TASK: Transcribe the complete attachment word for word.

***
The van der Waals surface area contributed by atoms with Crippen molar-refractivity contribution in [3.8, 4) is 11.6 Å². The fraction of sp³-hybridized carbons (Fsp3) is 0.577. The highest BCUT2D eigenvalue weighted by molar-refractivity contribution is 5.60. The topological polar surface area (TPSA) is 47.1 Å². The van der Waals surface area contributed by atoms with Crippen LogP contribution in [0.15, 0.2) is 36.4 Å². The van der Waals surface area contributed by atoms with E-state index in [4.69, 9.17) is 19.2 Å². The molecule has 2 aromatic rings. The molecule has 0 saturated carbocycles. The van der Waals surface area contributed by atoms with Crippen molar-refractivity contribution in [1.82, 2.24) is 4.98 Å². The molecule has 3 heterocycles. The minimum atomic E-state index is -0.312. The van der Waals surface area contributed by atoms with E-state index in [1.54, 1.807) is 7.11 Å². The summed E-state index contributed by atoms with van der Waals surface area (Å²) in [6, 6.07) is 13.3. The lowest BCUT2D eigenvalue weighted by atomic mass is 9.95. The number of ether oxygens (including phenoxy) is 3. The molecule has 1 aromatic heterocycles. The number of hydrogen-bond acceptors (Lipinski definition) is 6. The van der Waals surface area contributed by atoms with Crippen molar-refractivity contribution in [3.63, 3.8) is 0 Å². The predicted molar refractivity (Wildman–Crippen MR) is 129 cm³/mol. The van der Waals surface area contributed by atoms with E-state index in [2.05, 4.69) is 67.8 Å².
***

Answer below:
The van der Waals surface area contributed by atoms with Crippen molar-refractivity contribution in [3.8, 4) is 11.6 Å². The fraction of sp³-hybridized carbons (Fsp3) is 0.577. The highest BCUT2D eigenvalue weighted by molar-refractivity contribution is 5.60. The topological polar surface area (TPSA) is 47.1 Å². The van der Waals surface area contributed by atoms with Crippen LogP contribution in [0.15, 0.2) is 36.4 Å². The van der Waals surface area contributed by atoms with E-state index in [4.69, 9.17) is 19.2 Å². The molecule has 2 aromatic rings. The molecule has 0 saturated carbocycles. The van der Waals surface area contributed by atoms with Crippen molar-refractivity contribution in [1.82, 2.24) is 4.98 Å². The molecule has 3 heterocycles. The minimum atomic E-state index is -0.312. The van der Waals surface area contributed by atoms with E-state index in [1.54, 1.807) is 7.11 Å². The summed E-state index contributed by atoms with van der Waals surface area (Å²) in [6, 6.07) is 13.3. The lowest BCUT2D eigenvalue weighted by atomic mass is 9.95. The number of ether oxygens (including phenoxy) is 3. The molecule has 1 aromatic heterocycles. The number of hydrogen-bond acceptors (Lipinski definition) is 6. The van der Waals surface area contributed by atoms with Crippen molar-refractivity contribution in [3.63, 3.8) is 0 Å². The predicted molar refractivity (Wildman–Crippen MR) is 129 cm³/mol. The van der Waals surface area contributed by atoms with E-state index in [2.05, 4.69) is 67.8 Å².